Okay to be #2 – Lessons for America and China

The geopolitical rivals need to abandon the obsession to be #1, prioritize sustainable growth, focus on cooperation, and find a way to defuse the escalating tensions.


The probability of a hot war between the U.S. and China is surging every day. Both countries are adamant, confident, and feeling insecure. America is not ready to cede its global leadership and the international order it built and maintained since WW2. Meanwhile, China sees an opportunity to assert what it perceives as its rightful place in the world for the first time. For both countries to retreat from the brink of disaster, their mindset and priorities must change — U.S. and Chinese leaders must realize that it’s OK to be #2.

Dubious Political Models in America and China

America must realize that the so-called American Century will eventually come to an end. With less than 5% of the world’s population and a shrinking share of the global GDP, how long can the U.S. be the world’s sheriff? The only way to sustain the current world order is for the U.S. to form alliances with Europe and Asian powers like Japan and India. However, this also requires a new playbook where the U.S. must treat those allies as equal partners and renounce the attitude of a hegemon. That is not going to be an easy transition for Washington elites.

Four years ago, I wrote in an article that China, unlike Putin’s Russia, was smart to focus on its economy and avoid geopolitical conflicts with the U.S. However, Xi Jinping has flipped the script since then. Claiming that “great changes unseen in a century are happening,” Xi is actively promoting ultra-nationalism and wolf-warrior diplomacy. China has built the world’s largest navy, ramped up its nuclear arsenal, and tested hypersonic missiles. The blockbuster movie in China this year is about the brave Chinese volunteer army defeating the imperialist Americans during the Korean War. And Chinese state media on Twitter are blithely talking about bombing Australia or nuking the USA. Not the “peaceful rise” of China that the world is hoping for.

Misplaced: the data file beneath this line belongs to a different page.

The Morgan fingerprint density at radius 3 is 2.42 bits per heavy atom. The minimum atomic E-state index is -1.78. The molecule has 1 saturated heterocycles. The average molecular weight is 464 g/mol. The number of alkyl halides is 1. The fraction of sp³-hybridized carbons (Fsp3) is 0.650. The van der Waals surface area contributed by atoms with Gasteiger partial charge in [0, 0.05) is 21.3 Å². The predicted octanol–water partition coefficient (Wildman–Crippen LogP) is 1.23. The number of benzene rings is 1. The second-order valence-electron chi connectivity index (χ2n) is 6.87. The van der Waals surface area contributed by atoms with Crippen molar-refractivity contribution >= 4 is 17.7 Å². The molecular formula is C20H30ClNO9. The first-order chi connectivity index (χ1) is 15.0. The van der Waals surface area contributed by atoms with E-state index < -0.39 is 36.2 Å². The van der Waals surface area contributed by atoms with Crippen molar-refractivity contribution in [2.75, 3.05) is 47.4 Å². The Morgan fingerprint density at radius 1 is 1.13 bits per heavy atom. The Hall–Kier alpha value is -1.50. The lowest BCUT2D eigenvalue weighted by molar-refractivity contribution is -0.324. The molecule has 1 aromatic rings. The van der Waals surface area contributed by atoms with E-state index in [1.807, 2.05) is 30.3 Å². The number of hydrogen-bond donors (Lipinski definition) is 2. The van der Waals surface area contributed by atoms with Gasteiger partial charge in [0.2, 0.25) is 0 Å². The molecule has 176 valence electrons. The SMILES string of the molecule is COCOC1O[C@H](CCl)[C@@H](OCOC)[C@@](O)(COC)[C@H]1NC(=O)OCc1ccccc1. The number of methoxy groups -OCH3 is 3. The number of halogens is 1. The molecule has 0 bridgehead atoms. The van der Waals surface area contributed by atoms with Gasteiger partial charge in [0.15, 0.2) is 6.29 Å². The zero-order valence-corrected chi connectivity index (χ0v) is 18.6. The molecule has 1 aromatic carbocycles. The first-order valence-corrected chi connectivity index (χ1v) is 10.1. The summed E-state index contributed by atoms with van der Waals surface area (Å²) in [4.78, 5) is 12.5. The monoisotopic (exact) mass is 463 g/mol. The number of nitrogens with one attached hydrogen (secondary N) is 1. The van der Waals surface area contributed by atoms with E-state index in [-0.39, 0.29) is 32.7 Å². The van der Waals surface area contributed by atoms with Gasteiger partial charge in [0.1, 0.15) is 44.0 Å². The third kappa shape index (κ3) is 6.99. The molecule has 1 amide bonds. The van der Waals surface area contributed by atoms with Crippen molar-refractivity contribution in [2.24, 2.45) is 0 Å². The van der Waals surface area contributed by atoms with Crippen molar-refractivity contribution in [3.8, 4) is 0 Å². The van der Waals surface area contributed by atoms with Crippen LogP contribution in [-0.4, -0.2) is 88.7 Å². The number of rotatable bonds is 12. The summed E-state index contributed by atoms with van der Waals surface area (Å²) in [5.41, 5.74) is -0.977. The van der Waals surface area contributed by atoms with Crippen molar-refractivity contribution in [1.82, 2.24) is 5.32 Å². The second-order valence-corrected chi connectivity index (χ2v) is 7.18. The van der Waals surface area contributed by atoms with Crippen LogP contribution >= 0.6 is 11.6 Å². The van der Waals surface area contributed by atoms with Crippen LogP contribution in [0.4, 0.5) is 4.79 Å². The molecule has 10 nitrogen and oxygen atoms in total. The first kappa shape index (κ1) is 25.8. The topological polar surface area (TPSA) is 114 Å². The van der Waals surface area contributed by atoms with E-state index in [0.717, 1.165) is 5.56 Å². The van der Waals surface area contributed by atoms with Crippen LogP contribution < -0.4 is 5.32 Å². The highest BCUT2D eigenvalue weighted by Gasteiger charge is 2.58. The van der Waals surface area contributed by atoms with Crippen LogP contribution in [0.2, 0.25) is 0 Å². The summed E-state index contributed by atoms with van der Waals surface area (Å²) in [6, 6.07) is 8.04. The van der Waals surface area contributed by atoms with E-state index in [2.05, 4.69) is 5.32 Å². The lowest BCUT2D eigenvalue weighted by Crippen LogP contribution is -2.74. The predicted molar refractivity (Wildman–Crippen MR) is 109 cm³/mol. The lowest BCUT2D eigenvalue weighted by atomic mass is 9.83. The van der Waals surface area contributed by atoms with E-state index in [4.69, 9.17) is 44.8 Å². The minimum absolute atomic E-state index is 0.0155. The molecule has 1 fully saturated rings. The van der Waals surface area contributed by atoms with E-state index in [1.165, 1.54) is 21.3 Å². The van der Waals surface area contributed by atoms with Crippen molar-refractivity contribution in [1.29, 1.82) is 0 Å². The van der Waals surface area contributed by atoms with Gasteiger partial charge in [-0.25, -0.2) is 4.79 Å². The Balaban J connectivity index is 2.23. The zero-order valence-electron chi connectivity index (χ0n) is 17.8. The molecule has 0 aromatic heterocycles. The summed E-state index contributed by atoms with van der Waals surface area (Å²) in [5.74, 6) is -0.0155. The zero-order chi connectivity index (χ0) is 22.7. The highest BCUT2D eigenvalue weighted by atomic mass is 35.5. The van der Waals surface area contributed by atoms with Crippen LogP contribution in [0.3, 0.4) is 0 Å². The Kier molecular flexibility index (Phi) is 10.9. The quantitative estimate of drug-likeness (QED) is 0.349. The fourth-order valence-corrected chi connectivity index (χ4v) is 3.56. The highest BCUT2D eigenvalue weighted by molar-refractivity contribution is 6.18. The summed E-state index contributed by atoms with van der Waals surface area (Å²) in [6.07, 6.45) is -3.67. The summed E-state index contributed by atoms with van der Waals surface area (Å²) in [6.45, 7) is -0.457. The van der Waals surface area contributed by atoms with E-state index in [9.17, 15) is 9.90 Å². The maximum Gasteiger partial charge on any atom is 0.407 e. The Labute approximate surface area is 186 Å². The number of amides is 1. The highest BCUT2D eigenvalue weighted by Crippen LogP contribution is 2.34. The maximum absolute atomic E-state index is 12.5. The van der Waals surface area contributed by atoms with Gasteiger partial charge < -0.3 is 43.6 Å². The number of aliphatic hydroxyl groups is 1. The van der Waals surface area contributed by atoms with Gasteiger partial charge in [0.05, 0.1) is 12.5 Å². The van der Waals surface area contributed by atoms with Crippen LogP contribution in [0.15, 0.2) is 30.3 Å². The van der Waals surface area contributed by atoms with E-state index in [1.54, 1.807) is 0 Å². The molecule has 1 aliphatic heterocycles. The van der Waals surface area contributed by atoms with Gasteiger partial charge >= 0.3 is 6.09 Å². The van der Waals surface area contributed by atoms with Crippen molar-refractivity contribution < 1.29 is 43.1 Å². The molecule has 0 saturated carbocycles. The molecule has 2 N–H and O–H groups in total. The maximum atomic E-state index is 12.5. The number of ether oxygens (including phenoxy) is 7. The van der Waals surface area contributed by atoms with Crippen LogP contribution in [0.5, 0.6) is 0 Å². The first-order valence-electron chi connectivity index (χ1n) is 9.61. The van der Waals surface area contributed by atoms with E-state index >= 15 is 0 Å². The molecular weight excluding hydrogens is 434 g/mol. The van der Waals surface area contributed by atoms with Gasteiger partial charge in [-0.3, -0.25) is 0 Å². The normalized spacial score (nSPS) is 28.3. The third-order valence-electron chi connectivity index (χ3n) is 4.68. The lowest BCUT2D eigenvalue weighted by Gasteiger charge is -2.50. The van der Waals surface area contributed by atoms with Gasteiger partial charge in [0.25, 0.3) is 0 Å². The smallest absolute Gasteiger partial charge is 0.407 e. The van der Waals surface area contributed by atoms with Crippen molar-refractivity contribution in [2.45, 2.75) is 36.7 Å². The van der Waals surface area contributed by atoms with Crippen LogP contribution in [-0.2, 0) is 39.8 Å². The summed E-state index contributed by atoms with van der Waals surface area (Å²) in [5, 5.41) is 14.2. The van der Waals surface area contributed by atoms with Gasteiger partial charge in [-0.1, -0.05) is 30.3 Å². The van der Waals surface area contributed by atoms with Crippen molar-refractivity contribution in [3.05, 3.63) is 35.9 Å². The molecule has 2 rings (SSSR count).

However, China must realize that even if it becomes #1 in GDP, it doesn’t have the soft power to lead the world. The unfavorable views of China in Europe and many parts of Asia are at all time high. More revealingly, the Communist Party of China does not even have soft power over its own people. That’s why the CCP has to forbid its own people from accessing the global internet; and why there is no free speech or free media in China. In Hong Kong, China is banning movies and books; and in Xinjiang, China is sending people to re-education camps. Chinese elites lack the art of persuasion and instead resort to censorship of ideas.

There are many liberals and reformers in China who are opposed to Xi Jinping’s autocratic model. For example, Tsinghua University professor Xu Zhangrun has labeled the current regime as “Leninist-Fascist.” According to Dr. Cai Xia – a princeling and former Central Party School professor, who defected to the U.S. in 2019 – the CCP’s rule in China is neo-totalitarianism that is a combination of “terror, ideology, and a digital surveillance system.” Tough words that reveal the challenges of China model.

Of course, America’s dysfunctional political system is no paradise either. Trump’s misguided populism is not disappearing anytime soon. The country is too polarized and democracy is facing serious threats. While technically we have free media, the corporate-controlled mainstream media manipulates the narrative and keeps most people misinformed and distracted. And politicians of both parties follow the orders of their corporate masters instead of working on behalf of the voters.

US-China Economies Share Similarities

Surprisingly, socialist China has many economic problems that are similar to those found in hyper-capitalist USA – inequality, unaffordable housing, unsustainable debt, asset bubbles and so on. The Top 1% in China have 31% of the nation’s household wealth. The only developed country to have bigger inequality than China is, of course, America.